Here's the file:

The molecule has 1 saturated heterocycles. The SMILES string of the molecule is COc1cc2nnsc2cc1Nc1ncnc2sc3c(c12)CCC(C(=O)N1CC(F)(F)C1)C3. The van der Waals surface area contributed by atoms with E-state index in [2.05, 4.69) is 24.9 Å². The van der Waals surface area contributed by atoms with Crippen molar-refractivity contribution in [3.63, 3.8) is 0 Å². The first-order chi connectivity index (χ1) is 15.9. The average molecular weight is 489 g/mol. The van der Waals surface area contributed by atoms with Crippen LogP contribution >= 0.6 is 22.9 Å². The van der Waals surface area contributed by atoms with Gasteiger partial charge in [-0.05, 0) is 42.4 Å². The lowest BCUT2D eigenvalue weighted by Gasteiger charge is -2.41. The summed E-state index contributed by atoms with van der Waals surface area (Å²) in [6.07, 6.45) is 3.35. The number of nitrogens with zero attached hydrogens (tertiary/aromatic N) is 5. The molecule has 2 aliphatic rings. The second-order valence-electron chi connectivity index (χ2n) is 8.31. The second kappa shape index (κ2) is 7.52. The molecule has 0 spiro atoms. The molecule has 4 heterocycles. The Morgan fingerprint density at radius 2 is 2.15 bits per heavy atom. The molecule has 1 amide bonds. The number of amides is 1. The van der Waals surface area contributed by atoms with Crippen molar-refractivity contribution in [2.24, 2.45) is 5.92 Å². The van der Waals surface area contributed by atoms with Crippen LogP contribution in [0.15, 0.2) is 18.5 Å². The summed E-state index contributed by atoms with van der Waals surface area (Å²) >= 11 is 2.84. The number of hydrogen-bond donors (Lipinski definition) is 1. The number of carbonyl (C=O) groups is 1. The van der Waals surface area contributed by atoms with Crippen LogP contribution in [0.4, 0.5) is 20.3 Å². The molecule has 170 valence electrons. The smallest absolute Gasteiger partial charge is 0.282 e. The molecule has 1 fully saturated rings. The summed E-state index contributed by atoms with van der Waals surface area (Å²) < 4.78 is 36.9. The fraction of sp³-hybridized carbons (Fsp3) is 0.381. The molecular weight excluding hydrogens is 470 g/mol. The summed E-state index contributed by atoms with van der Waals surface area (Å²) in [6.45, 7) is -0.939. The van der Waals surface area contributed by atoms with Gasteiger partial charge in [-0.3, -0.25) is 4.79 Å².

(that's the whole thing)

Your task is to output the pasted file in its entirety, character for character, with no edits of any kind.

The molecule has 1 saturated heterocycles. The SMILES string of the molecule is COc1cc2nnsc2cc1Nc1ncnc2sc3c(c12)CCC(C(=O)N1CC(F)(F)C1)C3. The van der Waals surface area contributed by atoms with E-state index in [2.05, 4.69) is 24.9 Å². The van der Waals surface area contributed by atoms with Crippen molar-refractivity contribution in [3.63, 3.8) is 0 Å². The first-order chi connectivity index (χ1) is 15.9. The average molecular weight is 489 g/mol. The van der Waals surface area contributed by atoms with Crippen LogP contribution >= 0.6 is 22.9 Å². The van der Waals surface area contributed by atoms with Gasteiger partial charge in [-0.05, 0) is 42.4 Å². The lowest BCUT2D eigenvalue weighted by Gasteiger charge is -2.41. The summed E-state index contributed by atoms with van der Waals surface area (Å²) in [6.07, 6.45) is 3.35. The number of nitrogens with zero attached hydrogens (tertiary/aromatic N) is 5. The molecule has 2 aliphatic rings. The second-order valence-electron chi connectivity index (χ2n) is 8.31. The second kappa shape index (κ2) is 7.52. The molecule has 0 spiro atoms. The molecule has 4 heterocycles. The Morgan fingerprint density at radius 2 is 2.15 bits per heavy atom. The molecule has 1 amide bonds. The number of amides is 1. The van der Waals surface area contributed by atoms with Crippen molar-refractivity contribution in [2.24, 2.45) is 5.92 Å². The van der Waals surface area contributed by atoms with Crippen LogP contribution in [0.15, 0.2) is 18.5 Å². The summed E-state index contributed by atoms with van der Waals surface area (Å²) >= 11 is 2.84. The number of hydrogen-bond donors (Lipinski definition) is 1. The number of carbonyl (C=O) groups is 1. The van der Waals surface area contributed by atoms with Crippen LogP contribution in [0.4, 0.5) is 20.3 Å². The molecule has 170 valence electrons. The smallest absolute Gasteiger partial charge is 0.282 e. The molecule has 1 fully saturated rings. The summed E-state index contributed by atoms with van der Waals surface area (Å²) < 4.78 is 36.9. The fraction of sp³-hybridized carbons (Fsp3) is 0.381. The molecular weight excluding hydrogens is 470 g/mol. The summed E-state index contributed by atoms with van der Waals surface area (Å²) in [6.45, 7) is -0.939. The van der Waals surface area contributed by atoms with Gasteiger partial charge in [-0.3, -0.25) is 4.79 Å².